The Underwriting Process
It may seem like a mountain to climb but it’s possible and many have done it before. Let’s go.
Once we are in contract the underwriting process can get going. Here’s what to expect from this potentially confounding process.
Once we’re in contract a lot will happen in different arenas a lot of it will some repetitive but this time around it matters as the end result isn’t a pre-approval letter but the approval to the actual loan.
This is when the lending process will begin and things get real.
Up until COVID, loan approval times went from anywhere as few as 8 days in the before times, to as much as 27 days for a single-family house or condominium loan in the post-COVID era. If you’re getting a TIC loan then the escrows can drag on for well over 45 days if not longer.
After easy approvals led to the 2008 housing financial crisis, underwriting and vetting have really come a long way going from the highest levels of scrutiny and requirements anyone had seen to the middle ground these days. Lenders may end up examining every money transfer, credit report entry, and income source on their way to approving you. The down payment itself has to be traceable and documentation is the name of the game.
So until we have keys, be prepared to be responsive when it suits the lender (a lot of hurry up and waiting), strange requests, surprises and the potential need to answer the same questions over and over. Our advice: just keep smiling as it will be worth it.
NOTE: Having your FICO Score ahead of time puts you in the best position to negotiate loan terms. A 100-point difference on your FICO Score could save you $40,000 on your mortgage over time, so make sure it’s accurate and correct. A single missed credit card payment, for example, can knock a score down by 50 points, which can change a lending scenario by thousands of dollars.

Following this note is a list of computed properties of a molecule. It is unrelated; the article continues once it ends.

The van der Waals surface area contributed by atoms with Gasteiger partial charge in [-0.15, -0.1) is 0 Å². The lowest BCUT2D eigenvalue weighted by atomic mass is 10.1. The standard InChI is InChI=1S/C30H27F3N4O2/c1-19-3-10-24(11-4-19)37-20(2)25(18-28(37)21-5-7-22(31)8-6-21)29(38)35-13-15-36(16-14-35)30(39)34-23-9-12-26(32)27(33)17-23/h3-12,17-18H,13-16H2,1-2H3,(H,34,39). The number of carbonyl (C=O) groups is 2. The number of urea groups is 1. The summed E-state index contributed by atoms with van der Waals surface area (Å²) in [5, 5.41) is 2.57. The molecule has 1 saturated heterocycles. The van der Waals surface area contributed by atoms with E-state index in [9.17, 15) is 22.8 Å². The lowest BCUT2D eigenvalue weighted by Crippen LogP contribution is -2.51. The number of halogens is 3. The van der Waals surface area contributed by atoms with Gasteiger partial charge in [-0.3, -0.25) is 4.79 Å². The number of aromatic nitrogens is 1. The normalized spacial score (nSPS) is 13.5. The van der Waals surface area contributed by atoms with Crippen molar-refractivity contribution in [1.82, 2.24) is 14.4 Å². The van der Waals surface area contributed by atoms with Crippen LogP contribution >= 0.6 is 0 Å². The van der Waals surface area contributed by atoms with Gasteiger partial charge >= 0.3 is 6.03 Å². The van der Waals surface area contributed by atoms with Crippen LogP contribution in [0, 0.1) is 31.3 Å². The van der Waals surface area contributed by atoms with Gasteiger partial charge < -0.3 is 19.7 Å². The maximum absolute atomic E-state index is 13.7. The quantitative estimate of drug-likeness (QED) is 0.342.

This is different from getting your pre-approval but is similar except for this time the reward isn’t an approval but a home!
Step 1. The Application
The key to the loan process going smoothly is the initial preparatory work. Whether it’s a mortgage broker or a bank–based lender, you’ll need to provide them all pertinent documentation as early as possible so we can avoid unnecessary problems and delays. Remember, call HR and make sure they’re not going on vacation, pdf your documents, keep records of all fund transfers (such as selling investment funds); any funds transfer for down payments or all–cash deals early; don’t buy a new car or take on a new large line of credit, for example.
After The Offer Is Accepted
Step 2. Requesting Documentation
Within 24 hours of ratification of the Purchase Contract, the lender may request a lender’s credit report (if one hasn’t been pulled already), an appraisal on the property, verifications of employment, mortgage or landlord records, a preliminary title report, picture ID, W–2s (2 years), and any other necessary supporting documentation used in the underwriting process. Be responsive as these are the type of folks who wanted it 15 minutes ago.
It’s In Their Hands Now (Application Submitted)
Step 3. Loan Submission!
Once all the necessary documentation including the appraisal is assembled, your loan processor will put the loan package together and submit it to the underwriter for approval.
The Preliminary Approval for Fannie/Freddie/FHA Loans
The formal loan application must be documented by the following forms: